Wage Ladder FAQ:
What is the Wage Ladder?
The FWF Wage Ladder is an easy-to-use online tool that allows the wages paid at any factory to be compared against a range of wage benchmarks. The Wage Ladder generates a clear, easily understandable graphic that shows where a factory’s wages fall short in comparison to these benchmarks.
What is the benefit of FWF’s wage ladder?
Brands, suppliers and workers’ representatives can see how current wages compare to living wage estimates – and can begin negotiations on how to make improvements, moving wages ‘up the ladder’ in regular steps. By combining information from FWF’s international stakeholder network with data visualization techniques, the Wage Ladder replaces stacks of spreadsheets and reports with easy-to-understand graphics, making negotiations much more productive.
Do I need a log in?
Yes. You can request a log in. Access is free.
What’s different about the version 2.0?
FWF and its members can now compare wages between male and female employees and between different departments, both on a country and region level. A unique new function in the tool enables FWF to analyse trends and better measure progress in garment factories – to see, for example, whether wages have increased between factory audits.
Download the quick guide to using the ladder
Who determines the benchmarks?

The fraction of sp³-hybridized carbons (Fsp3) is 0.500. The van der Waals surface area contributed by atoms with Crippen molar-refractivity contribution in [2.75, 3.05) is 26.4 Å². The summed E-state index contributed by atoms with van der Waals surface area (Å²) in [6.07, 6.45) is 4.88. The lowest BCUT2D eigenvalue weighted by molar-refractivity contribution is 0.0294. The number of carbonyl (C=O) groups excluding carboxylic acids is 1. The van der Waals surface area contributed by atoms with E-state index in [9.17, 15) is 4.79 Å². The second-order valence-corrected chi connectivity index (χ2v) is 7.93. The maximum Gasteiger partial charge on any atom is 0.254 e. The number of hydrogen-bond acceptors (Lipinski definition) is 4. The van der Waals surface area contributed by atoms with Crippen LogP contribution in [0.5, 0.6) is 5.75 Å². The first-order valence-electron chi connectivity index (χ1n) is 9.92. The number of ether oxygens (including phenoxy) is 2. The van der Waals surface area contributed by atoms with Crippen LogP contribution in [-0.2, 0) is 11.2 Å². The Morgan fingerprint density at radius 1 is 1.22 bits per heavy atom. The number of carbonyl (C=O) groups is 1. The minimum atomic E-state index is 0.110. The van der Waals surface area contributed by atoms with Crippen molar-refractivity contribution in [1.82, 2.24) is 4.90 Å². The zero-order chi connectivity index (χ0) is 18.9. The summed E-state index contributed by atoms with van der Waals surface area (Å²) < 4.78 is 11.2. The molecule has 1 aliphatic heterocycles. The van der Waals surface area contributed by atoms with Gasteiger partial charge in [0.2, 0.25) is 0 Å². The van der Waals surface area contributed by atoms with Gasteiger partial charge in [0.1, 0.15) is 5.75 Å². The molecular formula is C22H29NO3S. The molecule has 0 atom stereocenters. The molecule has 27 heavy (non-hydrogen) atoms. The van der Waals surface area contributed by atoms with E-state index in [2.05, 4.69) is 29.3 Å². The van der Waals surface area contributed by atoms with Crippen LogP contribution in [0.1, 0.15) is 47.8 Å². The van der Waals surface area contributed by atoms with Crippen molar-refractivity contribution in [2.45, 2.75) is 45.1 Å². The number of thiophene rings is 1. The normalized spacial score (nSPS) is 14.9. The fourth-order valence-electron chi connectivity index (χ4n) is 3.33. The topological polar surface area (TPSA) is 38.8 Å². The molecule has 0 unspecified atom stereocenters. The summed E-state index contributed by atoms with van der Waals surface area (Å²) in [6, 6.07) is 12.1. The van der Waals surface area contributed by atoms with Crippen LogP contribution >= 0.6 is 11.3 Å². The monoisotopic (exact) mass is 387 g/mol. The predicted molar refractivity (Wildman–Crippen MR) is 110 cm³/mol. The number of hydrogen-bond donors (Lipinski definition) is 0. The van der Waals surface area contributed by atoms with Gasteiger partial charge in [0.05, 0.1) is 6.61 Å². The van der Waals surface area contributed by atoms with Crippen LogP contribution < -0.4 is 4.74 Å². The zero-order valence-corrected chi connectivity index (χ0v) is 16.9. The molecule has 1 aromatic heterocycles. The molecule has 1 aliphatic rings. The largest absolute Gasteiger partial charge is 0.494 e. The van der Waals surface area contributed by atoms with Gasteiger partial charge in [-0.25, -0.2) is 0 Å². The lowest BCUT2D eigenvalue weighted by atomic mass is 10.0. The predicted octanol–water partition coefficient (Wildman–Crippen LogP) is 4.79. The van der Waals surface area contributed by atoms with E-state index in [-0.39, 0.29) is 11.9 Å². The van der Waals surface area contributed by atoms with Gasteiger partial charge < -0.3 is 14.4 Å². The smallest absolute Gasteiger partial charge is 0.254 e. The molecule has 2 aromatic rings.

Local trade unions, NGOs, labour groups, business associations, and government agencies have been asked to estimate a living wage for their country or region. International and national benchmarks, such as the Asia Floor Wage, the UN poverty line and wage statistics, have also been included.
What is the reasoning behind FWF’s wage ladder?
Payment of a living wage is one of FWF’s eight labour standards. A living wage means that workers’ basic needs, including food, clothing, housing, healthcare and education, are met. The idea is simple: people who work a normal working week should be able to make a living.
The export-oriented garment industry has great potential to lift millions of workers worldwide out of poverty. In most low-cost production countries, however, wages are too low for workers to meet basic needs, like food, shelter, and health care. The obvious answer to relieving the poverty of workers participating in garment supply chains is to find mechanisms that increase the wages of those at the bottom of the supply chain.
While global garment supply chains generate enormous wealth, improving wages, has proven a challenge. Progress has stalled in discussions about what, exactly, constitutes a living wage. Sidestepping these discussions, FWF has developed a web-based tool that will help garment brands and factories to gradually improve workers’ wages.
What is the difference between a living wage and a legal minimum wage?
Payment of a living wage is one of FWF’s eight labour standards. A living wage means that workers’ basic needs, including food, clothing, housing, healthcare and education, are met. The idea is simple: people who work a normal working week should be able to make a living. In most low-cost production countries, however, legal minimum wages are still too low for workers to meet basic needs.
Is the wage ladder tool only applicable in the garment industry?
The FWF Wage Ladder was originally designed for use in the garment industry, however most wage benchmarks apply to any industry. Brands, factories, NGOs, labour groups and government agencies active in industries as diverse as electronics, toys and agriculture will find the tool helpful.
The FWF Wage Ladder was made possible by the generous support of Dutch trade union CNV Internationaal and the Dutch ministry of foreign affairs.